• Join over 1.2 million students every month
  • Accelerate your learning by 29%
  • Unlimited access from just £6.99 per month

By the end of Act II what impression have you formed about Macbeth?

Extracts from this document...

Introduction

By the End of Act II What Impression have you Formed about Macbeth? At the start of Act II Macbeth is seen as a Tragic Hero who must have some potential nobility, some good qualities that make what is happening to him terrible. He is shown to the audience as a human being with human weaknesses. The one who, as Lady Macbeth describes as in Act I, Scene v, "is too full of the milk of human kindness.' We see him as a victim of his ambition, of moral weaknesses, or even of a combination of circumstances that cause him to fall. Macbeth is a well respected man, brave on the battle field, 'brave Macbeth' and loyal to his king and country, 'valiant cousin! Loyal brother.' He is praised highly by the messenger and also by Duncan himself. The only thing that seems to let Macbeth down is his tendency to temptation. He is interested in the witches predictions as demonstrated by Banquo's observation, 'he is transfixed' but his interests and temptation does not make us feel any ...read more.

Middle

This soliloquy makes us think twice about Macbeth's character. He is a torn man, he has ambition but he also has a conscience. We are sadden and upset by the emotional turmoil he is putting himself through, however we also feel angered and irritated that Macbeth is still forced on by Lady Macbeth, for it was when he heard her bells that he got up, and is to cowardly to stand up for what he wants. Following the murder of Duncan, Macbeth realises that the murder has put him in control of demon forces. Immediately after the death Macbeth is disgusted with himself saying 'I have done the deed.' he chooses not to say he has killed Duncan as if he is almost trying to avoid the subject. It shows that Macbeth is deeply ashamed of what he has done, he is remorseful which encourages us, as an audience, to pity and sympathises him even though he has just carried out, not only a crime against humanity but also a crime against God. ...read more.

Conclusion

By the end of act II our feelings towards Macbeth have greatly changed, from feeling enormous sympathy and pity towards him we are now angered by his actions which show the full extent of his greed and ambition so far by killing someone he apparently dearly loved. We are given an example of Macbeth's lust for power at the extent of everything else, he begins the play as a strong character greatly admired however by the end of act II Macbeth's actions become more and more deceitful. The audience may identify Macbeth's situation but may at the same time be angered and appalled at his cowardly attitude and lack of will power. He had many chances to assert himself with Lady Macbeth, but to proud and to fearful that he may look less of a man Macbeth gave in to his wife's badgering and carried out carried on the deceit. It was Lady Macbeth and Macbeth's ambition and drive that spurred them on and by the end of act II one can't help but feel that Macbeth has no one else but himself to blame. ...read more.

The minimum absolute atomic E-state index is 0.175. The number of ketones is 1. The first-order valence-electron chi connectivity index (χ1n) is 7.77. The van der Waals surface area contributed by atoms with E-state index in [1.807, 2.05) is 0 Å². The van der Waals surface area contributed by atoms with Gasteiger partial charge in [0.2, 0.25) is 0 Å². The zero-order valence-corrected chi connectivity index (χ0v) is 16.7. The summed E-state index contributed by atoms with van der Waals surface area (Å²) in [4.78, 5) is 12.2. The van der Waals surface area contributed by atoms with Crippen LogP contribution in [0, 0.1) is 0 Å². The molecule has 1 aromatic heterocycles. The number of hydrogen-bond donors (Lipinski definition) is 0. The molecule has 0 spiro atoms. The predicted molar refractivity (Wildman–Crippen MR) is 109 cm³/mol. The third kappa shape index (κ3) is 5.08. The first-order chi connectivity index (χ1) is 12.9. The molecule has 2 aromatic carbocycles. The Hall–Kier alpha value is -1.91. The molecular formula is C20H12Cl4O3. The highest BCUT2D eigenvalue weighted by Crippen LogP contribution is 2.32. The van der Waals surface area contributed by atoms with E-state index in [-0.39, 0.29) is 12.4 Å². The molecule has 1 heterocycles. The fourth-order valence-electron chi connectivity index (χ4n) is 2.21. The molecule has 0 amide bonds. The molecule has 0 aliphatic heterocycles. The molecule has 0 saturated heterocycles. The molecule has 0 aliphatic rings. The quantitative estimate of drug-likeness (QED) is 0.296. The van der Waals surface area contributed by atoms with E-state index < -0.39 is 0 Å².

The above preview is unformatted text

This student written piece of work is one of many that can be found in our GCSE Macbeth section.

Found what you're looking for?

  • Start learning 29% faster today
  • 150,000+ documents available
  • Just £6.99 a month

Not the one? Search for your essay title...
  • Join over 1.2 million students every month
  • Accelerate your learning by 29%
  • Unlimited access from just £6.99 per month

See related essaysSee related essays

Related GCSE Macbeth essays

  1. What Impression of Macbeth Do We Gain From The First Two Acts?

    that maybe before his meeting with the witches he really was good, valiant and worthy. After this exclamation the Captain continues with his tale and explains how the Norwegian King restocks his weapons, brings in new supplies of men and begins a fresh assault.

  2. What impression do you get of Macbeth from the First Act?

    Yet while the witches plot and get excited, Macbeth has no idea, giving the impression that he is innocent to their awful plans. But is Macbeth so innocent of them? And are these witches actually external, do they really exist?

  1. Macbeth: How does Shakespeare dramatise the murder of Duncan in Act II Scenes (i) ...

    Banquo has already been established as a calm, good and perceptive character, (from his association with nature) so because he is on edge and tense the audience knows the next scene cannot be good. The tense atmosphere is heightened during Macbeth and Banquo's conversation, because they talk in relatively short lines to one another.

  2. By the end of Act II What impressions have you formed of Lady Macbeth ...

    Wouldst thou have that Which thou esteem'st the ornament of life, And live a coward in thine own esteem, Letting I dare not wait upon I would, Like the poor cat I'th'adage?' Lady Macbeth has a strong hold over Macbeth she can easily manipulate him.

  • Over 160,000 pieces
    of student written work
  • Annotated by
    experienced teachers
  • Ideas and feedback to
    improve your own work